Colombian Democracy Essay

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Colombian Democracy

There is a practical problem to capturing a cogent understanding of Colombia in a single snapshot. There are two realities of Colombia scholars use to frame analysis of the birthplace of Gabriel Garcia Marquez’s magical realism: “armed conflict” and “political democracy.” These phenomena are a defining feature of modern Colombia. They have coexisted since 1958 when the National Front political pact ended intra-elite conflict in La Violencia but failed to guarantee a stable social order. In a sense, Colombian society was never successfully “pacified” in the way its neighboring nations were. The question of whether and how these two realities will be linked in the future is what stimulates my interest in this Andean
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These theories are perhaps always true according to their own criteria but whether they advance understanding of an issue—let alone opened up new possibilities for interpreting it—is a separate question. Let me be more concrete about my critique. Security-specific and most democratization studies interventions on Colombia trouble me because they detach their respective complementary realities. As a result, they produce unsatisfactory substantive accounts.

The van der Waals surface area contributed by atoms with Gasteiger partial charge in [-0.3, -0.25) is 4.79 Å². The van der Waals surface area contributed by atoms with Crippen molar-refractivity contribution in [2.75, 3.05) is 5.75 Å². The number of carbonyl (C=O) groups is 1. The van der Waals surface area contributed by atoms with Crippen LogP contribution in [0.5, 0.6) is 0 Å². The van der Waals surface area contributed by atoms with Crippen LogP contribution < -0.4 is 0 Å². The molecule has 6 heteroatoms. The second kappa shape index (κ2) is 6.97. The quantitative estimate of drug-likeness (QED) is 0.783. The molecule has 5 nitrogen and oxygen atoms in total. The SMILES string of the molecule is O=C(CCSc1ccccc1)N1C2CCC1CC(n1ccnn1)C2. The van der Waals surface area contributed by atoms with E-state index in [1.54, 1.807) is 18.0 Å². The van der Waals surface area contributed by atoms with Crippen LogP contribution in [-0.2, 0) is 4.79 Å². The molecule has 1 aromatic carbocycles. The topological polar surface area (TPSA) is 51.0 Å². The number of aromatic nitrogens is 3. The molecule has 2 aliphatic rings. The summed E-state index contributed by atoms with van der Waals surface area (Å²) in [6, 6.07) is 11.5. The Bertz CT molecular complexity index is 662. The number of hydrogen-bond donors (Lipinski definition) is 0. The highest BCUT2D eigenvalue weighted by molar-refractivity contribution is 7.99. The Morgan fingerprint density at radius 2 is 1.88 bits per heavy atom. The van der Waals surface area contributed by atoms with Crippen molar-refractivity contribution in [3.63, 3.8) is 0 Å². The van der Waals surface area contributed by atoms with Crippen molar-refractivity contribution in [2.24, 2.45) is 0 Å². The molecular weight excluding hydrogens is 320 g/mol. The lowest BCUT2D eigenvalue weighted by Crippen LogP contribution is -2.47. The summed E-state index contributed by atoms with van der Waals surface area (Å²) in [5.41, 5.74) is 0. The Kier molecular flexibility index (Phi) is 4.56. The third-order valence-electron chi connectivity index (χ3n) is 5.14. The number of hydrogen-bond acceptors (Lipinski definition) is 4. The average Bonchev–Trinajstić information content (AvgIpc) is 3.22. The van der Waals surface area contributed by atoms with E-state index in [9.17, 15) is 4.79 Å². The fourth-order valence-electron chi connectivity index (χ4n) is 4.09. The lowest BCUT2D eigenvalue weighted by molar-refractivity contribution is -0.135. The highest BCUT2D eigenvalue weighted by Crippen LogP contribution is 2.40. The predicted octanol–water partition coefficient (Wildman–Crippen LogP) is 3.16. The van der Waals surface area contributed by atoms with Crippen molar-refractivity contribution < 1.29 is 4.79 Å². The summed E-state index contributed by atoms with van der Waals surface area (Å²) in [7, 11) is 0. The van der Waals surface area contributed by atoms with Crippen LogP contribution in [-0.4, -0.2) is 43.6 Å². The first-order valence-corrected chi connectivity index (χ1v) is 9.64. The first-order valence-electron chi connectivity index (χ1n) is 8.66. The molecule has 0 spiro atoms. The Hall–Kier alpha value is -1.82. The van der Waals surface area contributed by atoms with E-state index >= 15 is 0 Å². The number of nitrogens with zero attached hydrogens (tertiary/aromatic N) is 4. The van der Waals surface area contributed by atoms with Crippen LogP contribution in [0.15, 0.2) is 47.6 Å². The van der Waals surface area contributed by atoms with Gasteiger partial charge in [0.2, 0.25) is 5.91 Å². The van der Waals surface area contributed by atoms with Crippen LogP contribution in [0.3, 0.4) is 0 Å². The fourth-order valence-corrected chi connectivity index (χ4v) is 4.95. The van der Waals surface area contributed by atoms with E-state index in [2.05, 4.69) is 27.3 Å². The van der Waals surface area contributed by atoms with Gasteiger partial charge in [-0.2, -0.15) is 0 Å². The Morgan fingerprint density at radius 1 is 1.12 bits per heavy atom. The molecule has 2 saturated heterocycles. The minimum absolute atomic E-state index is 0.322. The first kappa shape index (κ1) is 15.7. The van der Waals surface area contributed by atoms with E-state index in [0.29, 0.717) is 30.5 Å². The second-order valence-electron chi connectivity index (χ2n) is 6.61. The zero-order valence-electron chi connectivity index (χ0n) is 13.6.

Naturally, security wonks and democratization studies scholars proceed differently in presenting their views of Colombia. But in reviewing the scholarship of influential works on Colombia such as Jonathan Hartlyn’s, The politics of coalition rule in Colombia (1988 and an update, 1999), John D. Martz’s, The Politics of Clientelism (1995), Laurence Whitehead’s, “Reforms” (2001), Fernando Cepeda Ulloa’s, “Colombia: The Governability Crisis,” (2003), Nazih Richani’s, Systems of Violence: The Political Economy of War and Peace in Colombia (2002), and Ricardo Vargas’s, “State, Espirit Mafioso, and Armed Conflict in Colombia,” (2004), I find a blank middle space between security and democracy approaches that renders either narrative inadequate. This void needs filling in to make intelligible the contradictions mediating the juxtaposed realities of Colombia. Social movement scholars creatively address this deficit from the micro level. I follow scholars such as Daniel Pecaut (1992, 2001,
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